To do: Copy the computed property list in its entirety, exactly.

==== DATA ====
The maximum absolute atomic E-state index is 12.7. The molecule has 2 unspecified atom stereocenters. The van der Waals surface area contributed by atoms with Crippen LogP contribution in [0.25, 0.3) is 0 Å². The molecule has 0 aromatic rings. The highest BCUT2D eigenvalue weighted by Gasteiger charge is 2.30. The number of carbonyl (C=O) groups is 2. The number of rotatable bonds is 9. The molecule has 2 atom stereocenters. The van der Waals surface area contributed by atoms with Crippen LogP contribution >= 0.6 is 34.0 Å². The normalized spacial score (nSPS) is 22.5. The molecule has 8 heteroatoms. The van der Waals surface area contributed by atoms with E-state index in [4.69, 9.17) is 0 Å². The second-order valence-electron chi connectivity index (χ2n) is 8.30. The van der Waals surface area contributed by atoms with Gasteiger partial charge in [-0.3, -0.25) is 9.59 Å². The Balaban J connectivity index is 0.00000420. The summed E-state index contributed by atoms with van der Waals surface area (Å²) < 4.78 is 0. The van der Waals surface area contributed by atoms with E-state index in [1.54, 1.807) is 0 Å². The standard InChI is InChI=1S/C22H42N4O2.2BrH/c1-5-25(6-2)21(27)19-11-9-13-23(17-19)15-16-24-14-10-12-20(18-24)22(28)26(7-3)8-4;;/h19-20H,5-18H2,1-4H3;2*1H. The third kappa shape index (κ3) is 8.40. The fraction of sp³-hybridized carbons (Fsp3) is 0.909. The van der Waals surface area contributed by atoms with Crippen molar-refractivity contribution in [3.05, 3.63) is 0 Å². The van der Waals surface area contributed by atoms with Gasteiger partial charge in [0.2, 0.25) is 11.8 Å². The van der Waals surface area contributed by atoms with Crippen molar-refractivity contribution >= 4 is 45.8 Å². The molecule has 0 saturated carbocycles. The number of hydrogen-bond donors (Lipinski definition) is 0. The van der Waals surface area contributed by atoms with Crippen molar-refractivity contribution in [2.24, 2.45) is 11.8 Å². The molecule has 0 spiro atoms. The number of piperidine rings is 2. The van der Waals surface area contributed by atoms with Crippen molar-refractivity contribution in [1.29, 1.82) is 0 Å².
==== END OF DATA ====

The maximum absolute atomic E-state index is 12.7. The molecule has 2 unspecified atom stereocenters. The van der Waals surface area contributed by atoms with Crippen LogP contribution in [0.25, 0.3) is 0 Å². The molecule has 0 aromatic rings. The highest BCUT2D eigenvalue weighted by Gasteiger charge is 2.30. The number of carbonyl (C=O) groups is 2. The number of rotatable bonds is 9. The molecule has 2 atom stereocenters. The van der Waals surface area contributed by atoms with Crippen LogP contribution >= 0.6 is 34.0 Å². The normalized spacial score (nSPS) is 22.5. The molecule has 8 heteroatoms. The van der Waals surface area contributed by atoms with E-state index in [4.69, 9.17) is 0 Å². The second-order valence-electron chi connectivity index (χ2n) is 8.30. The van der Waals surface area contributed by atoms with Gasteiger partial charge in [-0.3, -0.25) is 9.59 Å². The Balaban J connectivity index is 0.00000420. The summed E-state index contributed by atoms with van der Waals surface area (Å²) < 4.78 is 0. The van der Waals surface area contributed by atoms with E-state index in [1.54, 1.807) is 0 Å². The standard InChI is InChI=1S/C22H42N4O2.2BrH/c1-5-25(6-2)21(27)19-11-9-13-23(17-19)15-16-24-14-10-12-20(18-24)22(28)26(7-3)8-4;;/h19-20H,5-18H2,1-4H3;2*1H. The third kappa shape index (κ3) is 8.40. The fraction of sp³-hybridized carbons (Fsp3) is 0.909. The van der Waals surface area contributed by atoms with Crippen molar-refractivity contribution in [3.05, 3.63) is 0 Å². The van der Waals surface area contributed by atoms with Gasteiger partial charge in [0.2, 0.25) is 11.8 Å². The van der Waals surface area contributed by atoms with Crippen molar-refractivity contribution >= 4 is 45.8 Å². The molecule has 0 saturated carbocycles. The number of hydrogen-bond donors (Lipinski definition) is 0. The van der Waals surface area contributed by atoms with Crippen molar-refractivity contribution in [2.24, 2.45) is 11.8 Å². The molecule has 0 spiro atoms. The number of piperidine rings is 2. The van der Waals surface area contributed by atoms with Crippen molar-refractivity contribution in [1.29, 1.82) is 0 Å².